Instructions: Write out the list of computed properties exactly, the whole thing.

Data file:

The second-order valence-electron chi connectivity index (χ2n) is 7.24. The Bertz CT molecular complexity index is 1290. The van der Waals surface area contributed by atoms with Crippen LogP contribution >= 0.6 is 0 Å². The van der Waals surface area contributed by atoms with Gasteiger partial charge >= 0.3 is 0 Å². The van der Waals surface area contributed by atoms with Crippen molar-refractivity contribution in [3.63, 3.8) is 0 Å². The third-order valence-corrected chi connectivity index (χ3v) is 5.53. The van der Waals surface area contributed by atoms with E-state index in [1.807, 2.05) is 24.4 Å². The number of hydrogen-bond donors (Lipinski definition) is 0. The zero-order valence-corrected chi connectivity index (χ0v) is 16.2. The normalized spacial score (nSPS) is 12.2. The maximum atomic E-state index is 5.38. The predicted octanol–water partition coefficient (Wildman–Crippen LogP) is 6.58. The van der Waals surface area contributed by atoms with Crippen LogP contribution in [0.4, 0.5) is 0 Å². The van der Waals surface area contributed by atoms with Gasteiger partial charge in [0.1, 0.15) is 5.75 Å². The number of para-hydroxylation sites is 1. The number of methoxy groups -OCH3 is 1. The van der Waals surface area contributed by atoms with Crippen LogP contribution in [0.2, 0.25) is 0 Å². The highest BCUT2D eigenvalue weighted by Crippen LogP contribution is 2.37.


The second-order valence-electron chi connectivity index (χ2n) is 7.24. The Bertz CT molecular complexity index is 1290. The van der Waals surface area contributed by atoms with Crippen LogP contribution >= 0.6 is 0 Å². The van der Waals surface area contributed by atoms with Gasteiger partial charge >= 0.3 is 0 Å². The van der Waals surface area contributed by atoms with Crippen molar-refractivity contribution in [3.63, 3.8) is 0 Å². The third-order valence-corrected chi connectivity index (χ3v) is 5.53. The van der Waals surface area contributed by atoms with E-state index in [1.807, 2.05) is 24.4 Å². The number of hydrogen-bond donors (Lipinski definition) is 0. The zero-order valence-corrected chi connectivity index (χ0v) is 16.2. The normalized spacial score (nSPS) is 12.2. The maximum atomic E-state index is 5.38. The predicted octanol–water partition coefficient (Wildman–Crippen LogP) is 6.58. The van der Waals surface area contributed by atoms with Crippen LogP contribution in [0.4, 0.5) is 0 Å². The van der Waals surface area contributed by atoms with Gasteiger partial charge in [0.1, 0.15) is 5.75 Å². The number of para-hydroxylation sites is 1. The number of methoxy groups -OCH3 is 1. The van der Waals surface area contributed by atoms with Crippen LogP contribution in [0.2, 0.25) is 0 Å². The highest BCUT2D eigenvalue weighted by Crippen LogP contribution is 2.37.